Friday, May 13, 2016

Channel Cat Tales: The Town with no WATER that Caught on Fire

Earlier on this blog we published a post about the Bridgeport Fire that also occurred on a Friday the 13th.  One of the exhibits at our History Center features photos and maps of the fire.    A new municipal waterworks system was practically completed when the  fire broke out in the business section of the city about 2 o’clock.   It  burned fiercely for five hours and wiped out two entire blocks of the city’s best business buildings, doing damage  roughly estimated at over a half $1 million (1913 dollars) 

The fire started in the blacksmith shop, situated on west Second street and is said to have been due to the igniting of a pan of gasoline. Owing to the six-week drought everything was ‘as dry as tender’ and the city supply of water in the cisterns was decidedly limited, making it impossible for the flames to be fought successfully. As a result of flames spread rapidly and were soon beyond control.

Jacob S Spiker of Vincennes who was the engineer in charge of  installing the waterworks system in Bridgeport stated that the water plant was practically completed and that the city would have had ample fire protection in just a few weeks. The water for Bridgeport was to be furnished from the Lawrenceville Water Company; the main between Lawrenceville and Bridgeport being already laid.  In addition about 3 miles of pipes in the city of Bridgeport had been completed and 14 fire hydrants set.  The pipelayers were actually within a couple of blocks of where Friday’s fire occurred. While the main water lines were to be completed within a week or two the standpipe (water tower), which would hold 150,000 gallons of water was not completed and would not have been for another six weeks.  However, had it been completed and the water turned on, Bridgeport would have had  water pressure of about 75 pounds, which would have been ample for all of the city’s needs. 

The Bridgeport Fire Friday, June 13, 1913
On Friday, the 13th of June, an awful thing did turn up,
A fire broke out that afternoon and tried to burn the town up.
The blacksmith shop was first to go and then the livery stable,
But Jackson quickly took the cue and got out every table.
The elevator went up next and lost their wheat and barley;
Then in a jiff it took a whiff and out were went Hamburg Charley.
Dick Lewis ran out in the street and hollered, “Heaven Save Us!”
And saw the flame make one big scoop and clean up Junky Davis.

When Mrs. Sutton’s room house went; she thought Old Nick had got ‘er
With all the town just burning down and not a drop of water.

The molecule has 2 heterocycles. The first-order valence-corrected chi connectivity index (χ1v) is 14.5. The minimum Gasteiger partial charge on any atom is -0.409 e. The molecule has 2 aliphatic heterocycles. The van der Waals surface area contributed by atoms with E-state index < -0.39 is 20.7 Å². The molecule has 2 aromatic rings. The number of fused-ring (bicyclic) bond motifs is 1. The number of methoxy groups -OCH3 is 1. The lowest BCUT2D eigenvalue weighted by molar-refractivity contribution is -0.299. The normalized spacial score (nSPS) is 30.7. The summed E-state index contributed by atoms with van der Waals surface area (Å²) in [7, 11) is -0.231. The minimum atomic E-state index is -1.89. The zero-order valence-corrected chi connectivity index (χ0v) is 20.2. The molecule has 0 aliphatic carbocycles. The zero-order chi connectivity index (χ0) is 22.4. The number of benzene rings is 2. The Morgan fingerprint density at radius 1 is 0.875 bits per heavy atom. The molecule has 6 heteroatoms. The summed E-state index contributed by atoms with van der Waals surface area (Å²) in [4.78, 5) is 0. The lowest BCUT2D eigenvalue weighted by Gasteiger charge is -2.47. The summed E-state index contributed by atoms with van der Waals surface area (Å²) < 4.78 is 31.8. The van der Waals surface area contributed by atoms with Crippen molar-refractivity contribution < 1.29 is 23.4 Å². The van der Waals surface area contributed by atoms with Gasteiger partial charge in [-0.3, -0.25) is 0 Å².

The Boston store went with a roar and then burned J.H. Mills’ up,
When Dr. Jones’ office went; it melted all his pills up.
The burning brands with flaming hands soon cleaned out Mr. Cox’s;
I thought about that Bible piece of Samson and the foxes.
The Oil Well and the Jarecki too, forgot to pay their rental,
And crossed the street with fiery feet to join the Continental.

Lawrenceville and Vincennes came as fast as they could whizz ‘er,
And oil men came from miles around and likewise every Scissor.
The old machine shop went so fast and everything in stock, too,
That all were beat for speed and heat and skinned a country block too.
The oilmen fought away like mad and never stopped to tank up,
And then the fire broke through the roof and burned the Bridgeport Bank up.
The fearful heat across the street soon took the old hotel out,
And then like rain before the flail the Seeds just fairly fell out.

The grocery store just went along although we really need ‘er,
And then the fire stopped on its way and took the Bridgeport Leader.
And everyone heaved a sigh and hope at last came to us,
As the fearful fiend laid down at last at the home of Dr. Lewis,
And the only thing that we repent which causes us to weep, Oh!
Is just because we lost the bank and we saved the – –!! Depot.
“There is no great loss without some gain,” this comes to one and all,
But the only place where Bridgeport gained – – we lost the City Hall.

Ed Note: The author of the above poem is  unknown, but it was written shortly after the eventful fire. No offense to present day Bridgeport Mayor, Brad Purcell.
Next time you are in the museum ask one of the volunteers to show you the 1912 Bridgeport map  and where the fire was located. Nancy K has the actual photos of the fire, mounted and made a part of the new exhibit as a companion exhibit to the Smithsonian Exhibit coming in September.